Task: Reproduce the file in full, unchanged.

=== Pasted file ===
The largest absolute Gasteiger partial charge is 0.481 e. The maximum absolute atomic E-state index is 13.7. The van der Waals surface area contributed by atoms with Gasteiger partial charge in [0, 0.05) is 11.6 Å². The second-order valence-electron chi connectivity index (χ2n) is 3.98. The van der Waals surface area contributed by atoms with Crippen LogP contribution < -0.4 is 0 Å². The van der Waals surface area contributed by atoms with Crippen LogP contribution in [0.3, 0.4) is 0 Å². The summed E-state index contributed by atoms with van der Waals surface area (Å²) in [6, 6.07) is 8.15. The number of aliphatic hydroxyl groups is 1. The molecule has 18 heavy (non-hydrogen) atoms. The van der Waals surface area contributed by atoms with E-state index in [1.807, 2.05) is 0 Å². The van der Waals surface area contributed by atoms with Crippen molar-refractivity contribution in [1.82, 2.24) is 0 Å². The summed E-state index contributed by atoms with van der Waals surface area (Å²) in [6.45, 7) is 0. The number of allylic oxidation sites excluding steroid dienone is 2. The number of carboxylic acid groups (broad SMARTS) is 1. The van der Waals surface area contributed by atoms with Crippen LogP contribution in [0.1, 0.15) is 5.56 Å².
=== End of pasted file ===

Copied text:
The largest absolute Gasteiger partial charge is 0.481 e. The maximum absolute atomic E-state index is 13.7. The van der Waals surface area contributed by atoms with Gasteiger partial charge in [0, 0.05) is 11.6 Å². The second-order valence-electron chi connectivity index (χ2n) is 3.98. The van der Waals surface area contributed by atoms with Crippen LogP contribution < -0.4 is 0 Å². The van der Waals surface area contributed by atoms with Crippen LogP contribution in [0.3, 0.4) is 0 Å². The summed E-state index contributed by atoms with van der Waals surface area (Å²) in [6, 6.07) is 8.15. The number of aliphatic hydroxyl groups is 1. The molecule has 18 heavy (non-hydrogen) atoms. The van der Waals surface area contributed by atoms with E-state index in [1.807, 2.05) is 0 Å². The van der Waals surface area contributed by atoms with Crippen molar-refractivity contribution in [1.82, 2.24) is 0 Å². The summed E-state index contributed by atoms with van der Waals surface area (Å²) in [6.45, 7) is 0. The number of allylic oxidation sites excluding steroid dienone is 2. The number of carboxylic acid groups (broad SMARTS) is 1. The van der Waals surface area contributed by atoms with Crippen LogP contribution in [0.1, 0.15) is 5.56 Å².